European Space Imaging captured a series of satellite images of the site on Thursday 11 October at 40 cm resolution with GeoEye-1 in which the extent of the damage is clearly visible. Roads appear muddy with stranded cars and there has been considerable soil loss. Soil loss decreases soil fertility which poses a potential threat to food security on the island.
Meteorologists said that over 230 millimeters of rain fell in the area in just two hours, and described the likelihood of such an event as “once in a thousand years.”
The heavy rainfall flooded the Ses Planes brook, which is typically dry, sending water gushing through the historical center, dragging cars, flooding houses and leaving hundreds of residents trapped in their homes. Hundreds of emergency workers with the help of helicopters and detection dogs are searching for any remaining victims.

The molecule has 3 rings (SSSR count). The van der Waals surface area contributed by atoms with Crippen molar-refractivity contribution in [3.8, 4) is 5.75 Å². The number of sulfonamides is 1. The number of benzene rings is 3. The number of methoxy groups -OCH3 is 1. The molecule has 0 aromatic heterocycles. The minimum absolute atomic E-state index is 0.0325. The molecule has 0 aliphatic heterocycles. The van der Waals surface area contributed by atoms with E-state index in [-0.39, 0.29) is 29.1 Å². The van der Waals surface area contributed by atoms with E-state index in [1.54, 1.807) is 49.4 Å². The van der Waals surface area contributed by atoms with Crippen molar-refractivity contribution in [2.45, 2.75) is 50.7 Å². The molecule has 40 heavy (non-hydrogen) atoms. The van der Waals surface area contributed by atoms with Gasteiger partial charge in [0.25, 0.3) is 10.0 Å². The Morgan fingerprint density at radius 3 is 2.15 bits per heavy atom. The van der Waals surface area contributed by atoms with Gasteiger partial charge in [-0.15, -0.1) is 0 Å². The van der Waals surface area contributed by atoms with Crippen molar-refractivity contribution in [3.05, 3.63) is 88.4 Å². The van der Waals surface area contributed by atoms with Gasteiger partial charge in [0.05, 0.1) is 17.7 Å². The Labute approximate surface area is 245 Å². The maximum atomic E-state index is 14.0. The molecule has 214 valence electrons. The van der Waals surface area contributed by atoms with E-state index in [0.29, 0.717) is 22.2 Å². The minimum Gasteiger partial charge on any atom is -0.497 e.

"Being able to assess the scale of flood damage using satellite data is very useful for emergency services and local authorities," says Adrian Zevenbergen, Managing Director at European Space Imaging. "It can help them accurately assess the most severely affected areas, allowing them to make decisions about where best to direct their resources."
Image: Satellite image at 40 cm resolution showing affected flooded areas in Mallorca, Spain. Soil patterns, debris and damaged vegetation is clearly visible - 11/10/2018 by GeoEye-1 © European Space Imaging
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